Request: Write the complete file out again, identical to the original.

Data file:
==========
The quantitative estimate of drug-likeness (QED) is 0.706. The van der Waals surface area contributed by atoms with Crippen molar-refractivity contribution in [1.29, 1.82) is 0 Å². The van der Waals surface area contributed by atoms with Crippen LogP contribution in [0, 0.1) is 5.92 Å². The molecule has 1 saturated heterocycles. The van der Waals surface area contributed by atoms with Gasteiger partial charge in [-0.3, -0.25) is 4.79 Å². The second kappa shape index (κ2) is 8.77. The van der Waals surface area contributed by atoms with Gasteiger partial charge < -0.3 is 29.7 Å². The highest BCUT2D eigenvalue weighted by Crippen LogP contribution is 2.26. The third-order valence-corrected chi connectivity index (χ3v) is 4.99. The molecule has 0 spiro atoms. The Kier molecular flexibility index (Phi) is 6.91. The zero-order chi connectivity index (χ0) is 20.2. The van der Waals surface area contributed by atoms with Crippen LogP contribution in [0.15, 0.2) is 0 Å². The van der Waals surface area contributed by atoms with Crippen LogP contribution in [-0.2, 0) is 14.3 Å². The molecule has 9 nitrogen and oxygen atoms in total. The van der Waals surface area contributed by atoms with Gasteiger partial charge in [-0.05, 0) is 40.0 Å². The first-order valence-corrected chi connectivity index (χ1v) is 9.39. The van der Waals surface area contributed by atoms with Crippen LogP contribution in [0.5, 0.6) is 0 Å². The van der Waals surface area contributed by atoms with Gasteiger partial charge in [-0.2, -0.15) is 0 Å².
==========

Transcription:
The quantitative estimate of drug-likeness (QED) is 0.706. The van der Waals surface area contributed by atoms with Crippen molar-refractivity contribution in [1.29, 1.82) is 0 Å². The van der Waals surface area contributed by atoms with Crippen LogP contribution in [0, 0.1) is 5.92 Å². The molecule has 1 saturated heterocycles. The van der Waals surface area contributed by atoms with Gasteiger partial charge in [-0.3, -0.25) is 4.79 Å². The second kappa shape index (κ2) is 8.77. The van der Waals surface area contributed by atoms with Gasteiger partial charge < -0.3 is 29.7 Å². The highest BCUT2D eigenvalue weighted by Crippen LogP contribution is 2.26. The third-order valence-corrected chi connectivity index (χ3v) is 4.99. The molecule has 0 spiro atoms. The Kier molecular flexibility index (Phi) is 6.91. The zero-order chi connectivity index (χ0) is 20.2. The van der Waals surface area contributed by atoms with Crippen LogP contribution in [0.15, 0.2) is 0 Å². The van der Waals surface area contributed by atoms with Crippen LogP contribution in [-0.2, 0) is 14.3 Å². The molecule has 9 nitrogen and oxygen atoms in total. The van der Waals surface area contributed by atoms with Gasteiger partial charge in [-0.05, 0) is 40.0 Å². The first-order valence-corrected chi connectivity index (χ1v) is 9.39. The van der Waals surface area contributed by atoms with Crippen LogP contribution in [0.5, 0.6) is 0 Å². The van der Waals surface area contributed by atoms with Gasteiger partial charge in [-0.2, -0.15) is 0 Å².